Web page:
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From Randy Abernethy <Randy.Aberne...@rx-m.com>
Subject Re: thrift features over protocol buffers
Date Sat, 06 Jul 2013 23:01:38 GMT
Hello S Ahmed,

There are many similarities but also a number of differences between 
Apache Thrift (AT) and Google Protocol Buffers (GPB). Both are great 
projects and in many situations either will solve your problem. Here are 
some of the differences:

  - From a development stand point, AT is a top level open source Apache 
Software Foundation project contributed to by anyone who adds an 
approved patch. GPB is an open source project controlled and maintained 
by Google.

  - AT supports over 15 programming languages directly. GPB supports 
C++/Java/Python directly, other language implementations are supplied by 
3rd parties (there are many). In both cases different languages support 
a varying range of features.

- AT and GPB are both IDL based serialization frameworks. Both IDLs 
support the declaration of types and services. AT includes a complete 
RPC framework which allows you to construct RPC clients and servers with 
a few lines of hand written code. GPB generates RPC stubs but does not 
come with an RPC implementation. There are many 3rd party RPC frameworks 
built around GPB, each supporting one or more languages and offering a 
range of features. Many of these 3rd party projects are based on other 
projects such as Apache MINA or Boost.Asio.

  - AT supplies three IDL container types, map, list and set. GPB 
defines repeating groups with a repeated field specification. Both can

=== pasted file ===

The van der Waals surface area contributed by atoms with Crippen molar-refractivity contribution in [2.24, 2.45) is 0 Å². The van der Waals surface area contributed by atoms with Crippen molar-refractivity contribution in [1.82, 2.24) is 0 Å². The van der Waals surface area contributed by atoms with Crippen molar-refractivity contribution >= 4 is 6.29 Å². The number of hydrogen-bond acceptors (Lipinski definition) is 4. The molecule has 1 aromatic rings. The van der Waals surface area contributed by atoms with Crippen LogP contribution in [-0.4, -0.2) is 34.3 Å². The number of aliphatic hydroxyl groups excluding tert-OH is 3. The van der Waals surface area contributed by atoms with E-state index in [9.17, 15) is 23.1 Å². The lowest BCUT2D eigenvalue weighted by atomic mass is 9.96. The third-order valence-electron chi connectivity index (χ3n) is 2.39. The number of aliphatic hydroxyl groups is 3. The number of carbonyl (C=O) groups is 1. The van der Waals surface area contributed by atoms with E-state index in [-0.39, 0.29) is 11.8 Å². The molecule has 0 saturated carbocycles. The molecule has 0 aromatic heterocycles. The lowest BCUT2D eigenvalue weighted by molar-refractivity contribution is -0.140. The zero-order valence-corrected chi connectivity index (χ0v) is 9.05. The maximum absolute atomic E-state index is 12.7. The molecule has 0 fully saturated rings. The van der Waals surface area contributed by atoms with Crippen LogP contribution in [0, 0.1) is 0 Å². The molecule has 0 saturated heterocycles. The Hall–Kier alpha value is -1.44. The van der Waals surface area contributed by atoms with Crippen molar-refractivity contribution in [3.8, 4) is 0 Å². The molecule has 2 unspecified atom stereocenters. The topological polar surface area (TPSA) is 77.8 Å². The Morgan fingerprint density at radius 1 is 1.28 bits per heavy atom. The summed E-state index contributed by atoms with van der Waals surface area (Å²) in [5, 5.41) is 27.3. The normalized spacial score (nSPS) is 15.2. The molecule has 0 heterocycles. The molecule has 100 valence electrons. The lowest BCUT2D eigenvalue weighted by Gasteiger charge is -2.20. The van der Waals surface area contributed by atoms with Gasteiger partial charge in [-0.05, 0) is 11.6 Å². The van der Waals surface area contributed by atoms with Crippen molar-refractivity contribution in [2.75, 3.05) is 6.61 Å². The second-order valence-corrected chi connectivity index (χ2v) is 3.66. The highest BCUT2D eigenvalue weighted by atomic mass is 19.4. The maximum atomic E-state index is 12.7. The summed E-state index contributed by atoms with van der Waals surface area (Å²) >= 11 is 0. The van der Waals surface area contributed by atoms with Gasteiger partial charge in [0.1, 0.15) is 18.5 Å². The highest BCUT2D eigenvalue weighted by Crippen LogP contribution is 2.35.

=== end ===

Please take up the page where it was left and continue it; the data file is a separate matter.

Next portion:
manage the same serialization chores but the container approach operates 
at a higher level of abstraction which may mean fewer lines of user code 
(e.g a std::map or HashMap can be handed directly to AT for serialization).

- GPB encoding and AT Compact Protocol encoding both use varints to 
reduce the size of serialized data on the wire. GPB supports unsigned 
and fixed integers, AT does not, in rare situations this can allow GPB 
to create a smaller wire footprint. GPB can also compact repeated groups 
of integers a bit more efficiently than AT will (with a list, for 
instance).

  - AT uses a plug in serialization framework with support for JSON, 
Binary and Compact serialization. Binary may be faster than other 
protocols when the platform is CPU bound and not I/O bound. JSON 
provides web tech interop. Custom protocols can also be added to AT 
easily. GPB has a single integrated varint based serialization format.

  - AT supplies a plug in transport layer allowing you to select memory, 
file, network and other end points as serialization targets. AT allows 
transports to be layered, supporting framing, compression and buffering. 
Custom AT transport are easy to build (e.g. adding  support for a 
messaging system or providing an encryption layer). GPB serializes data 
to/from streams. Implementing language oriented steam interfaces allows 
developers to create layers and new end points in GPB solutions. The I/O 
models are similar but GPB leans more on the language stream 
implementation, where AT uses its cross language Transport framework for 
the same jobs. There are pros and cons to both.

There are many other subtle differences but these are the structural 
ones as I see it. Hope this helps.

Regards,
Randy


On 7/6/2013 12:53 PM, S Ahmed wrote:
> How does thrift differ from say google protocol buffers?
>
> Other than defining your types in and having the types generated in the
> various programming languages, how does thrift differ?
>
> It seems that thrift also produces the actual service layer that will wrap
> your service and allow for calls to be made, is this correct?
>


-- 
Randy Abernethy
Managing Partner, RX-M, LLC
randy.abernethy@rx-m.com
Cell: +1-415-624-6447
San Francisco: +1-415-800-2922
Tokyo: +81-50-5532-8040
www.rx-m.com
@rxmllc


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